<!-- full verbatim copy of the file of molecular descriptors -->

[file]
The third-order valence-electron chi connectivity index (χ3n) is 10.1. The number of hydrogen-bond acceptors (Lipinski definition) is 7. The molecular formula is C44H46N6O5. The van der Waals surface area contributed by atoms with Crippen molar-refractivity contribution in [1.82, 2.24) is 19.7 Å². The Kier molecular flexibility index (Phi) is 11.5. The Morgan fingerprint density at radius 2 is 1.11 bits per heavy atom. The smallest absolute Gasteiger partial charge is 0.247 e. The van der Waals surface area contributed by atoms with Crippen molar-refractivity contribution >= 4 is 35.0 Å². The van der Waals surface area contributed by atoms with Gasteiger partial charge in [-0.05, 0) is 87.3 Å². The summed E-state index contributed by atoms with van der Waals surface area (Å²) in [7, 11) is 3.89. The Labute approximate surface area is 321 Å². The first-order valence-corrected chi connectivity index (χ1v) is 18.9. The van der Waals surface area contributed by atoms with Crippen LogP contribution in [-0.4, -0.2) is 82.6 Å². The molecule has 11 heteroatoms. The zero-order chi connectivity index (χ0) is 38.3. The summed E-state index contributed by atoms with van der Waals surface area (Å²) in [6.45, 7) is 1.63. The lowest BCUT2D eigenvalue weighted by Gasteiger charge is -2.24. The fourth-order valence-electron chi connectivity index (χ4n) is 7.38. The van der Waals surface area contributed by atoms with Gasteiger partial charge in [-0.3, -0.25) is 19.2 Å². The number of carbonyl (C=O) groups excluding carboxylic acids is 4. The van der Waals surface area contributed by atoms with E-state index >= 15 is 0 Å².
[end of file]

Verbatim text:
The third-order valence-electron chi connectivity index (χ3n) is 10.1. The number of hydrogen-bond acceptors (Lipinski definition) is 7. The molecular formula is C44H46N6O5. The van der Waals surface area contributed by atoms with Crippen molar-refractivity contribution in [1.82, 2.24) is 19.7 Å². The Kier molecular flexibility index (Phi) is 11.5. The Morgan fingerprint density at radius 2 is 1.11 bits per heavy atom. The smallest absolute Gasteiger partial charge is 0.247 e. The van der Waals surface area contributed by atoms with Crippen molar-refractivity contribution >= 4 is 35.0 Å². The van der Waals surface area contributed by atoms with Gasteiger partial charge in [-0.05, 0) is 87.3 Å². The summed E-state index contributed by atoms with van der Waals surface area (Å²) in [7, 11) is 3.89. The Labute approximate surface area is 321 Å². The first-order valence-corrected chi connectivity index (χ1v) is 18.9. The van der Waals surface area contributed by atoms with Crippen LogP contribution in [-0.4, -0.2) is 82.6 Å². The molecule has 11 heteroatoms. The zero-order chi connectivity index (χ0) is 38.3. The summed E-state index contributed by atoms with van der Waals surface area (Å²) in [6.45, 7) is 1.63. The lowest BCUT2D eigenvalue weighted by Gasteiger charge is -2.24. The fourth-order valence-electron chi connectivity index (χ4n) is 7.38. The van der Waals surface area contributed by atoms with Gasteiger partial charge in [-0.3, -0.25) is 19.2 Å². The number of carbonyl (C=O) groups excluding carboxylic acids is 4. The van der Waals surface area contributed by atoms with E-state index >= 15 is 0 Å².